Thursday, March 14, 2013

Comet Pan-STARRS

Comet C/2011 L4 Pan-STARRS has been all the talk among the amateur astronomy crowd these last few months.  While mostly putting on a show for our southern hemisphere friends, this bright comet did make a brief appearance this week in the northern hemisphere just following its close approach to the Sun on March 10th.  I spent the early part of the week camping and stargazing at Rancho De Farrar in Portal, AZ which will be the subject of the next post so missed the first few opportunities to observe this comet.

Last night I was leading a program at the Mount Lemmon SkyCenter so I had a great view of the comet with our guests- many of whom had never observed a comet before.  I tried to capture some pictures of the comet while entertaining our guests, and the image at left is one of the better ones.  You can see immediately below the comet, the planet Uranus...if you want to see it labelled, click on the thumbnail image at right.  This image was captured with my Canon T2i and a 300mm lens at F4.  It is a 2 second exposure at ISO 400.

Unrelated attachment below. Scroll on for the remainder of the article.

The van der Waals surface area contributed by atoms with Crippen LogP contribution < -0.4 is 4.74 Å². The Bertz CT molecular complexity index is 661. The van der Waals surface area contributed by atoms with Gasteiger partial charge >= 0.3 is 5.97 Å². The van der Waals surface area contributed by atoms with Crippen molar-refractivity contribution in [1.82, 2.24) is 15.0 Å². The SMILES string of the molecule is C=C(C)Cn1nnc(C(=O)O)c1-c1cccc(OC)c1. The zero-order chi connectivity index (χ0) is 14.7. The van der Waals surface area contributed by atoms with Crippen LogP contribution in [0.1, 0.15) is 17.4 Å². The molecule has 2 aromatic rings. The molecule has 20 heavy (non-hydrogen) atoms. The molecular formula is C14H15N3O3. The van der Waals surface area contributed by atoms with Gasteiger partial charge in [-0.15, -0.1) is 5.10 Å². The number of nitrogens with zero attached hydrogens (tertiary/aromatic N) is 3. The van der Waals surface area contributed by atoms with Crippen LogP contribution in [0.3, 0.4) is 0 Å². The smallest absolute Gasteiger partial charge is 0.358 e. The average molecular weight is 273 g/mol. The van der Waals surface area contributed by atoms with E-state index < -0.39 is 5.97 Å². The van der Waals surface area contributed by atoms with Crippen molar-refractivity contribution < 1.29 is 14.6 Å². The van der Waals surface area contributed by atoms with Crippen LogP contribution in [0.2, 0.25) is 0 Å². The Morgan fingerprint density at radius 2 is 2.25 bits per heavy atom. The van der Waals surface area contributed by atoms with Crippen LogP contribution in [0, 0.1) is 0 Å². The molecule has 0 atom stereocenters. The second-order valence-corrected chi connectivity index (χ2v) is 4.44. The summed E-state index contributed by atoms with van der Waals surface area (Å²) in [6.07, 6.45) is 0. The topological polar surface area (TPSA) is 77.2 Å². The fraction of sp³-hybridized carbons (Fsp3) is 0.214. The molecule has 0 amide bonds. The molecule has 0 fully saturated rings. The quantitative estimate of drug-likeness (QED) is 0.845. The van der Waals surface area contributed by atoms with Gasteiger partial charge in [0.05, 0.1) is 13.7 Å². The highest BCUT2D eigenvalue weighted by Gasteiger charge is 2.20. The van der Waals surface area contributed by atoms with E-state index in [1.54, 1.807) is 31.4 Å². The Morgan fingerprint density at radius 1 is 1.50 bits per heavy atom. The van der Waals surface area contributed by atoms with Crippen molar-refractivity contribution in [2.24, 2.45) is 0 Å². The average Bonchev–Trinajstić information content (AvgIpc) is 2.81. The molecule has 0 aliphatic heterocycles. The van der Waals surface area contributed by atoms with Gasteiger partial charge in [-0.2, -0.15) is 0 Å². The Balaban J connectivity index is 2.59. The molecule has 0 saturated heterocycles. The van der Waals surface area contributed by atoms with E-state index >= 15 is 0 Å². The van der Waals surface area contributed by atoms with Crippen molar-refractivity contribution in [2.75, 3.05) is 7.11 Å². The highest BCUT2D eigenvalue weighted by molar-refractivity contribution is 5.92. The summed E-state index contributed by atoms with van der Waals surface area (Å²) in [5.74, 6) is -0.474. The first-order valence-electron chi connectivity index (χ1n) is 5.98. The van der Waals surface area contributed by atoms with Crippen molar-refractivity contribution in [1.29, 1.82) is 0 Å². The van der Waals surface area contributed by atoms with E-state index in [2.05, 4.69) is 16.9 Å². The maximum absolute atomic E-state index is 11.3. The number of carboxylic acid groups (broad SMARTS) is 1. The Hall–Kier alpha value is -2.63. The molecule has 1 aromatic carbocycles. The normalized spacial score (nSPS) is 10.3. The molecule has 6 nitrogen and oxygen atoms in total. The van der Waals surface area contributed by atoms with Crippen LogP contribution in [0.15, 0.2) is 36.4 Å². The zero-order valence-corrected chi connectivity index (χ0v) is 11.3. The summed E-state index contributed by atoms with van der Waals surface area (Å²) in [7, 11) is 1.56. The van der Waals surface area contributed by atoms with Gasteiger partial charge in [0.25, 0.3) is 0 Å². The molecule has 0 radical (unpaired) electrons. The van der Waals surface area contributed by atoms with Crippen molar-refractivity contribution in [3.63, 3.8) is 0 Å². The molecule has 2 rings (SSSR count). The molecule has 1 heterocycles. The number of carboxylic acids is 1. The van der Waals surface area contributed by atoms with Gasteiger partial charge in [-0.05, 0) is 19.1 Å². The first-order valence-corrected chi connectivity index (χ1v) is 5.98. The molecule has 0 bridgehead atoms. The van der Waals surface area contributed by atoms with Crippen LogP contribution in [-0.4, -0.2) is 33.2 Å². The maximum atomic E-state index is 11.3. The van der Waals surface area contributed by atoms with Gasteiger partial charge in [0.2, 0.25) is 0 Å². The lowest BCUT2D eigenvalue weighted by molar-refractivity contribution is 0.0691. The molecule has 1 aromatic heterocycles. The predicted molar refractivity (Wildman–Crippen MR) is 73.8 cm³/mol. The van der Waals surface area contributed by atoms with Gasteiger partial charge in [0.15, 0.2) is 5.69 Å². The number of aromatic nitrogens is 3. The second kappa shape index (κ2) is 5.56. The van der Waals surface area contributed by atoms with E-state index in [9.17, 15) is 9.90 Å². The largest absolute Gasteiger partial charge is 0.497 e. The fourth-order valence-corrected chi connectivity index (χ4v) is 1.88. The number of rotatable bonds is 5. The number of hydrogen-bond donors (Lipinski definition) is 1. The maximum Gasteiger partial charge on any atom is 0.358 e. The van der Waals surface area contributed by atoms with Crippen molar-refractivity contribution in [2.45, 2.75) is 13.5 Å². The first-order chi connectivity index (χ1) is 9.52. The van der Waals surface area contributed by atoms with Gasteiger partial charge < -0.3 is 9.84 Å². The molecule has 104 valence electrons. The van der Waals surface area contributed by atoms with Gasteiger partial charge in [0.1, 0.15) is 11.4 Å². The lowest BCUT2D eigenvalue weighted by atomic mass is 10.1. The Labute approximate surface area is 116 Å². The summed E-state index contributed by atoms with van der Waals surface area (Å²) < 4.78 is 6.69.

Tonight, after a long day at work, I climbed onto our roof to try and get one last look at the comet.  It is quickly descending into the twilight and it is likely that tomorrow night the comet will be very close to the horizon by the time it would be dark enough to be visible in binoculars.  I found the comet when it was about 10 - 12 degrees above the horizon and again captured a few images.  The picture below was taken with the same camera, but this time with a lens at 200mm at F4. It is a 2 second exposure at ISO 1600.


  1. Wonderful images, Alan! At least I can see the comet via my friends (have been clouded out for weeks...)

  2. Hi Alan- Nice catch on Uranus - there weren't many who (knowingly) caught it, and you did it on two consecutive nights! Wasn't the comet visible from Portal, or did the Chiricahuas block it? -Dean

    1. Thanks Dean- the comet was visible in binoculars for about 5 minutes before it set behind the Chiricauhua's...or maybe longer but once we spotted it, it set very quickly.

  3. Excellent shot from the roof Alan. The city lights are an interesting context with the comet hanging low in the sky. We caught it every night I was out west starting on March 10th. Excellent little comet, but it didn't change much save to move northward a bit along the horizon each day.